British Gas to raise electricity prices
British Gas will increase electricity prices by 12.5% from 15 September, its owner Centrica has said, in a move that will affect 3.1 million customers.
However, the company’s gas prices will be held at their current level.
The average annual dual-fuel bill for a typical household on a standard tariff will rise by £76 to £1,120, up by 7.3%.
Centrica said the price increase was its first since November 2013, adding that British Gas was one of the last suppliers to raise prices.
The company added that it would protect its most “vulnerable customers” against the rise and that British Gas would credit more than 200,000 people on the government’s Warm Home Discount with £76.
Centrica chief executive Iain Conn told the BBC’s Today programme that wholesale costs had gone down and were not the reason for the price rise.
“We have seen our wholesale costs fall by about £36 on the typical bill since the beginning of 2014 and that is not the driver. It is transmission and distribution of electricity to the home and government policy costs that are driving our price increase.”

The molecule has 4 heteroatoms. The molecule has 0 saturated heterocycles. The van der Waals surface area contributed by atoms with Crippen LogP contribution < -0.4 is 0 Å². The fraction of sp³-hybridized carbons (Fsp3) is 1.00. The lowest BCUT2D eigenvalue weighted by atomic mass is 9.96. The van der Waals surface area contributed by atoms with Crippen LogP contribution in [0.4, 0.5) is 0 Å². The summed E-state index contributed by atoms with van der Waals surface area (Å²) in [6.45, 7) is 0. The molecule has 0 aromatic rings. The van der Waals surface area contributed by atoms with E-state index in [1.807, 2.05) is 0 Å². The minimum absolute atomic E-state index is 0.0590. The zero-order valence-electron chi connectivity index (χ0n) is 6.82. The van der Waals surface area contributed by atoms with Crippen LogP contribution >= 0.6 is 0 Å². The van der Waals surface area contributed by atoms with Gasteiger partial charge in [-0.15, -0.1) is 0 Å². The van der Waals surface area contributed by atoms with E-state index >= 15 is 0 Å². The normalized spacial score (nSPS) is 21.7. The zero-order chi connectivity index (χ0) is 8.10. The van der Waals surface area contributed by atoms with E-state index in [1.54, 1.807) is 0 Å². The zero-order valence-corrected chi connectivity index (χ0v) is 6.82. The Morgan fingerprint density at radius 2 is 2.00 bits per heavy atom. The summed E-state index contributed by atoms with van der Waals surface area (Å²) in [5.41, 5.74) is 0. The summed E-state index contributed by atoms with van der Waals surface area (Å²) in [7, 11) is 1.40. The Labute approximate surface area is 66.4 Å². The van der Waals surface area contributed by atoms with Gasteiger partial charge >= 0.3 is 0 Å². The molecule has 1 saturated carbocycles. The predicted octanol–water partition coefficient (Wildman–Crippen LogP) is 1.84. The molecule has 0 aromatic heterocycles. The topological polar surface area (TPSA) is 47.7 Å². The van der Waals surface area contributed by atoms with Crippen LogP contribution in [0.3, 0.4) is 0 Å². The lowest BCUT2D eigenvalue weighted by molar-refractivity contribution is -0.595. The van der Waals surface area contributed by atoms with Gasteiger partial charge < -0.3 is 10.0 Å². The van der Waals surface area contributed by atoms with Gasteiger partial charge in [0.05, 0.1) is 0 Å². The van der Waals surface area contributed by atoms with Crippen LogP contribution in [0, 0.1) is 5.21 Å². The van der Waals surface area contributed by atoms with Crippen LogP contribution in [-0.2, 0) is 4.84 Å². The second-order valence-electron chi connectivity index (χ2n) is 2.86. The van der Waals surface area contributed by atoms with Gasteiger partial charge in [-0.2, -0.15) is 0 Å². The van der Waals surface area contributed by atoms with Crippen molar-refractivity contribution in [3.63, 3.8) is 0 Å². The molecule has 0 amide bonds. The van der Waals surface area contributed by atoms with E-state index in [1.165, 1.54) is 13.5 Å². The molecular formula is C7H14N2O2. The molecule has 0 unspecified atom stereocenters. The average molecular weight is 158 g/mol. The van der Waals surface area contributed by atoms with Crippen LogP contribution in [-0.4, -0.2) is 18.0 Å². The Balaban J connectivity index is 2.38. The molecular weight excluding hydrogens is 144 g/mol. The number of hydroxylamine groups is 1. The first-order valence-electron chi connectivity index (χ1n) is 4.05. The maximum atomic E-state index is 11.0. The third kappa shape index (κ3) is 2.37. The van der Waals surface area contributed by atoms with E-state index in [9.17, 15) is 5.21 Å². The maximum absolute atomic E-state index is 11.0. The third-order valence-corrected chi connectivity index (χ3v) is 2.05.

He added: “We are selling electricity at a loss and that is not sustainable.”
British Gas had frozen its gas and electricity prices for six months in February, saying at the time it was able to do so by cutting costs to offset higher wholesale prices.
Centrica Consumer chief executive Mark Hodges said: “We held off increasing prices for many months longer than most suppliers in order to protect our customers from rising costs, so it is a difficult decision to have to announce an increase in electricity prices.
“We are fully engaged in the debate over how to ensure the energy market works better for customers and have made a number of proposals to the government and Ofgem.
“These include phasing out the standard variable tariff and levelling the playing field so all suppliers pay a share of energy policy obligations. We also welcome and share Ofgem’s focus on vulnerable customers.”
The company added that 5.3 million of its customers would be unaffected by the rise.